Cecile Kyenge has had bananas thrown at her and been compared publicly to an orangutan, but the racism toward Italy’s first black cabinet member seems to be part of a much deeper-seeded problem in the European nation.
Italy appears to have a growing sentiment against what is seen as illegal immigration, feeling that have bubbled over in the form of discrimination against minority groups. Though Kyenge may be the most prominent example, the problems span across politics and into other areas of society there.
As the first black minister, Cecile Kyenge has been the target of much of the racism. This week a spectator threw bananas at her while she was making a speech, one of a string of racist incidents she’s faced since being appointed as minister in April.
Earlier this month an Italian senator compared Cecile Kyenge to an orangutan, saying she was encouraging “illegal immigrants” to come to Italy. Kyenge is an Italian citizen born in the Democratic Republic of Congo.
“I love animals – bears and wolves, as everyone knows – but when I see the pictures of Kyenge I cannot but think of, even if I’m not saying she is one, the features of an orangutan,” said Roberto Calderoli, who comes from Italy’s anti-immigration Northern League.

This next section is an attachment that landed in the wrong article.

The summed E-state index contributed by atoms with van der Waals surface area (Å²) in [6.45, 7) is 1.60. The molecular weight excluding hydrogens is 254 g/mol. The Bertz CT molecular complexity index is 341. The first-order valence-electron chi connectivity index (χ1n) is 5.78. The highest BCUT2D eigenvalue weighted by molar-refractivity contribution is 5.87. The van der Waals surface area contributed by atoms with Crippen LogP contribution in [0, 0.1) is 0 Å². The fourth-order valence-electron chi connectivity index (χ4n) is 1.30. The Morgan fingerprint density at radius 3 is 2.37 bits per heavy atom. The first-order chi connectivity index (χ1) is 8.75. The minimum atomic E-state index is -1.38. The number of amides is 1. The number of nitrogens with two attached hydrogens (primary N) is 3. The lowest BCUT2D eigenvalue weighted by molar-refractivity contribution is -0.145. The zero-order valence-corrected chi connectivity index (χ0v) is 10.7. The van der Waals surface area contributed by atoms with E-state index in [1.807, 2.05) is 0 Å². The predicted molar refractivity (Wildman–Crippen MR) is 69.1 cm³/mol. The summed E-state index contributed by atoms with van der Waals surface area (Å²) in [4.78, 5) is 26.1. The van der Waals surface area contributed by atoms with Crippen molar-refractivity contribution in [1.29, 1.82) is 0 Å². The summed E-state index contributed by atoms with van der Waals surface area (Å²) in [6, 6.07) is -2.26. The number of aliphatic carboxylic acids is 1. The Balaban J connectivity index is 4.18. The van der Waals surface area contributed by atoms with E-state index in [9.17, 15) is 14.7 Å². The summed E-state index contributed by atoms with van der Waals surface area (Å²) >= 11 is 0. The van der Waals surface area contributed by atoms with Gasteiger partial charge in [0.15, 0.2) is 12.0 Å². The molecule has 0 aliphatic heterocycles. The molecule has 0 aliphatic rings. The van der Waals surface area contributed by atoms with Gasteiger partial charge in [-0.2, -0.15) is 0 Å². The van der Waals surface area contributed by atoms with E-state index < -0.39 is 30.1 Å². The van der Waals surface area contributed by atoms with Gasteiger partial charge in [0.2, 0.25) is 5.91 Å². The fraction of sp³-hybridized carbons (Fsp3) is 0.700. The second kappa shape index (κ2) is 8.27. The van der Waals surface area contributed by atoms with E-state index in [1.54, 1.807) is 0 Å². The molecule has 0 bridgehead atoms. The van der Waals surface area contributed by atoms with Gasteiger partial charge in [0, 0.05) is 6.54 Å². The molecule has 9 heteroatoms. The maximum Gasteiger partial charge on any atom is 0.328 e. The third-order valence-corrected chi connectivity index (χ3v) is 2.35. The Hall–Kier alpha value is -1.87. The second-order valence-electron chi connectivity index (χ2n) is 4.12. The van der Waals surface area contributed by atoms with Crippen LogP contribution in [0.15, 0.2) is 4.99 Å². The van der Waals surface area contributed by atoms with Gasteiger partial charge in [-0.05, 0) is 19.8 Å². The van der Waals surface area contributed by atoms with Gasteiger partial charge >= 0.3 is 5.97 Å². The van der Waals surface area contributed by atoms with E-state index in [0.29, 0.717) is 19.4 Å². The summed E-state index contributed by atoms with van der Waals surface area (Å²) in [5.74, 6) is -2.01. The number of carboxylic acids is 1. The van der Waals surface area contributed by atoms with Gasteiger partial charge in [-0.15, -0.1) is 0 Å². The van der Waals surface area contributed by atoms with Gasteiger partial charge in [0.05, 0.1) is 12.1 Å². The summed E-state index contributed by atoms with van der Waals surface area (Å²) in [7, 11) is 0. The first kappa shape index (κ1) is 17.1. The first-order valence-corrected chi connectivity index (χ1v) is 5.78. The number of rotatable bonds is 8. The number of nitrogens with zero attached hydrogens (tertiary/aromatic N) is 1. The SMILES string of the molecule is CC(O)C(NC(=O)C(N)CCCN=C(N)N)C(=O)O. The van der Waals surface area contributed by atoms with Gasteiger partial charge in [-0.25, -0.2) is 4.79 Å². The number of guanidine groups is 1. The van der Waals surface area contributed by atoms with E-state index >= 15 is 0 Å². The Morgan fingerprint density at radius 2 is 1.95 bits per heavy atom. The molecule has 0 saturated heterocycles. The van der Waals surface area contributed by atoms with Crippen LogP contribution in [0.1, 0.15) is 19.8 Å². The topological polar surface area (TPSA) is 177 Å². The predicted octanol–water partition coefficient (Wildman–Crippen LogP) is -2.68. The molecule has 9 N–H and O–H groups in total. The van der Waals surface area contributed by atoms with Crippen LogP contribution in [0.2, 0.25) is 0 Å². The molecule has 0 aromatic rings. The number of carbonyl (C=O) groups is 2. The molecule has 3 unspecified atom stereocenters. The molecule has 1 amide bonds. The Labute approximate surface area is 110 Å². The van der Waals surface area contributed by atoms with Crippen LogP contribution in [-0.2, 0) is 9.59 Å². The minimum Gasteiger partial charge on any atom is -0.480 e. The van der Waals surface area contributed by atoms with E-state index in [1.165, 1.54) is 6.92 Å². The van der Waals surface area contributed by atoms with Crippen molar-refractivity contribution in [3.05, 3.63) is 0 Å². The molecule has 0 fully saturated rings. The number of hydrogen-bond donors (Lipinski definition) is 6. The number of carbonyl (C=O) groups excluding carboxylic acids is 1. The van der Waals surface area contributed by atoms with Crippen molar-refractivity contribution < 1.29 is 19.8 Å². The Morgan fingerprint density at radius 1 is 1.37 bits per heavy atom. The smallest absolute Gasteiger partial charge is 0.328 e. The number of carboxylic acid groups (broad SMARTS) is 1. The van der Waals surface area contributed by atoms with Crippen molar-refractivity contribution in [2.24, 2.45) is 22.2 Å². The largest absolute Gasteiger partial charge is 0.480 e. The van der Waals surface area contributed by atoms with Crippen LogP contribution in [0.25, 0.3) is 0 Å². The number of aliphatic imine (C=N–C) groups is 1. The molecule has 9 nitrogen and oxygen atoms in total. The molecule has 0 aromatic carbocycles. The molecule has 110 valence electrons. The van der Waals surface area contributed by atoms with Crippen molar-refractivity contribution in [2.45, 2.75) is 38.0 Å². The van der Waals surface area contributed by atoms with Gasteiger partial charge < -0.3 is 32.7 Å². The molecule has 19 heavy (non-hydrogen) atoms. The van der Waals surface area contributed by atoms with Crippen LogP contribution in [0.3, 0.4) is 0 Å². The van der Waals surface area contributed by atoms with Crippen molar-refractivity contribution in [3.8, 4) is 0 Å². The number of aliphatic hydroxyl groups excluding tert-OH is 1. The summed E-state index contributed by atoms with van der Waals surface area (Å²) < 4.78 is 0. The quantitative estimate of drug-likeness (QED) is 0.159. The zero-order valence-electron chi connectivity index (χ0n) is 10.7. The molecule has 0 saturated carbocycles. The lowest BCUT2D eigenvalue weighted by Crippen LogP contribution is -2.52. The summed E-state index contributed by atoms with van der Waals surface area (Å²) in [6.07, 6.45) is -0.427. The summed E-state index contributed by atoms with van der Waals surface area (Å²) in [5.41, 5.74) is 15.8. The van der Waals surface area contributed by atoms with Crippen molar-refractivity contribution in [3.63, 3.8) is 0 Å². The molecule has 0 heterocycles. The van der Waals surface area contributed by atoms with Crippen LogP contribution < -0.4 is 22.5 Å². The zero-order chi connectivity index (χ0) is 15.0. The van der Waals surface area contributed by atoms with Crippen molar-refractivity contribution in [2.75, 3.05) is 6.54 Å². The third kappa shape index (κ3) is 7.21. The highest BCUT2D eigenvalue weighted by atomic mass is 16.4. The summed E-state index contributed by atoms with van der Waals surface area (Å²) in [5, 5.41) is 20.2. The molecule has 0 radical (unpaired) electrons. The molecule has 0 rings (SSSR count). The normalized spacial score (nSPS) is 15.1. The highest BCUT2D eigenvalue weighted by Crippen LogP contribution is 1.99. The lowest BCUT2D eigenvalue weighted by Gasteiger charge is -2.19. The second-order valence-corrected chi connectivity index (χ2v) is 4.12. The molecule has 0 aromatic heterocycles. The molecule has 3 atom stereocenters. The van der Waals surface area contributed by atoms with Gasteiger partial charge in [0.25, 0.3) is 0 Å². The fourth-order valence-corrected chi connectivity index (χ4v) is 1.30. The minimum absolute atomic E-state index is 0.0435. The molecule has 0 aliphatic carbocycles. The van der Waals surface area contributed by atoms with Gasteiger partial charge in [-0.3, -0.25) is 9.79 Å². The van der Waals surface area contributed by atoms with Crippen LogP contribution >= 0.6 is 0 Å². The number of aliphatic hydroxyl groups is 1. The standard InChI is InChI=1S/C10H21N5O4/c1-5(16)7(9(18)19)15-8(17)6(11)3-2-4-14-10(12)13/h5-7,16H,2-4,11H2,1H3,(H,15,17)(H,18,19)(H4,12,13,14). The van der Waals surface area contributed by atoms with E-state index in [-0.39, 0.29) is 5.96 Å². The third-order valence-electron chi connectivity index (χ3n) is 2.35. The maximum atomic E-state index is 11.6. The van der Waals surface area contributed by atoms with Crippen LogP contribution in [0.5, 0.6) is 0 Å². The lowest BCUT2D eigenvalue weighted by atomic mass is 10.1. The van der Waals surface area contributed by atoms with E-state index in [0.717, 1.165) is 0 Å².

Calderoli was met with a wave of criticism and eventually offered a half-hearted apology, saying his words were supposed to be part of a larger debate about immigration.
Cecile Kyenge hasn’t been the only target of racism in Italy. This week the Italian football federation (FIGC) opened an investigation after fans of AC Milan directed racist chants toward their own midfielder, Kevin Constant. The chants angered Constant, who fired a ball into the stands before storming off the field in protest.
It was the second incident of racism in Milan in the last month. The team’s midfielder Kevin-Prince Boateng led his team off the field in protest of racist chanting from fans of the team Pro Pratia.
“The chants are despicable and must be fought,” Milan’s CEO Adriano Galliano said according to state news wire Ansa.
Though Cecile Kyenge and the AC Milan chants are isolated incidents, they are part of a lingering racism problem in Italy that has grown so bad, even the Vatican has addressed it. In an editorial in 2010, the Vatican wrote in its official newspaper: “Italy needs to deal with its racism, it is a weeping sore that needs to be treated.”